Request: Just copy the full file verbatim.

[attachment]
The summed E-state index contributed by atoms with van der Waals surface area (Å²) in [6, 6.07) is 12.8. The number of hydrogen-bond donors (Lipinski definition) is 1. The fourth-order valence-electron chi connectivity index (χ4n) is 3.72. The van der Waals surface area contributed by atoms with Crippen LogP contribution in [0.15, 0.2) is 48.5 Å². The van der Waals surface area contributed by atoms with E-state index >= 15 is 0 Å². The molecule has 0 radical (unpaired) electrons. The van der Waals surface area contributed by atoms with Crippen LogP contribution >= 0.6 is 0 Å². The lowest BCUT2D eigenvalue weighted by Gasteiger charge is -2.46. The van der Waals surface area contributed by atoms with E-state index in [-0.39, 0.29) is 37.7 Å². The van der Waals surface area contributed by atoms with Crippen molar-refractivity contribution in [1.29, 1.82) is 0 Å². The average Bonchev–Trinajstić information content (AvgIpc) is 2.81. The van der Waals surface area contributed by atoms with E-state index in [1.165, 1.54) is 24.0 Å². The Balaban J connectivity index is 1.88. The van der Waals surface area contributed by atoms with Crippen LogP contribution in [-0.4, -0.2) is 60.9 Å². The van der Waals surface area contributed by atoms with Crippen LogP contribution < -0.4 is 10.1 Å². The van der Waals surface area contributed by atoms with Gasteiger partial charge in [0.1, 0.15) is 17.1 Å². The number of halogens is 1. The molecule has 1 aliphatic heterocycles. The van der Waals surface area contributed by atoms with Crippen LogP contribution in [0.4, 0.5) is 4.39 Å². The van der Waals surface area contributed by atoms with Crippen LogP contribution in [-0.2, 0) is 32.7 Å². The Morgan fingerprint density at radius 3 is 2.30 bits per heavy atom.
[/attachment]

The summed E-state index contributed by atoms with van der Waals surface area (Å²) in [6, 6.07) is 12.8. The number of hydrogen-bond donors (Lipinski definition) is 1. The fourth-order valence-electron chi connectivity index (χ4n) is 3.72. The van der Waals surface area contributed by atoms with Crippen LogP contribution in [0.15, 0.2) is 48.5 Å². The van der Waals surface area contributed by atoms with E-state index >= 15 is 0 Å². The molecule has 0 radical (unpaired) electrons. The van der Waals surface area contributed by atoms with Crippen LogP contribution >= 0.6 is 0 Å². The lowest BCUT2D eigenvalue weighted by Gasteiger charge is -2.46. The van der Waals surface area contributed by atoms with E-state index in [-0.39, 0.29) is 37.7 Å². The van der Waals surface area contributed by atoms with Crippen molar-refractivity contribution in [1.29, 1.82) is 0 Å². The average Bonchev–Trinajstić information content (AvgIpc) is 2.81. The van der Waals surface area contributed by atoms with E-state index in [1.165, 1.54) is 24.0 Å². The Balaban J connectivity index is 1.88. The van der Waals surface area contributed by atoms with Crippen LogP contribution in [-0.4, -0.2) is 60.9 Å². The van der Waals surface area contributed by atoms with Crippen LogP contribution < -0.4 is 10.1 Å². The van der Waals surface area contributed by atoms with Gasteiger partial charge in [0.1, 0.15) is 17.1 Å². The number of halogens is 1. The molecule has 1 aliphatic heterocycles. The van der Waals surface area contributed by atoms with Crippen LogP contribution in [0.4, 0.5) is 4.39 Å². The van der Waals surface area contributed by atoms with Crippen LogP contribution in [-0.2, 0) is 32.7 Å². The Morgan fingerprint density at radius 3 is 2.30 bits per heavy atom.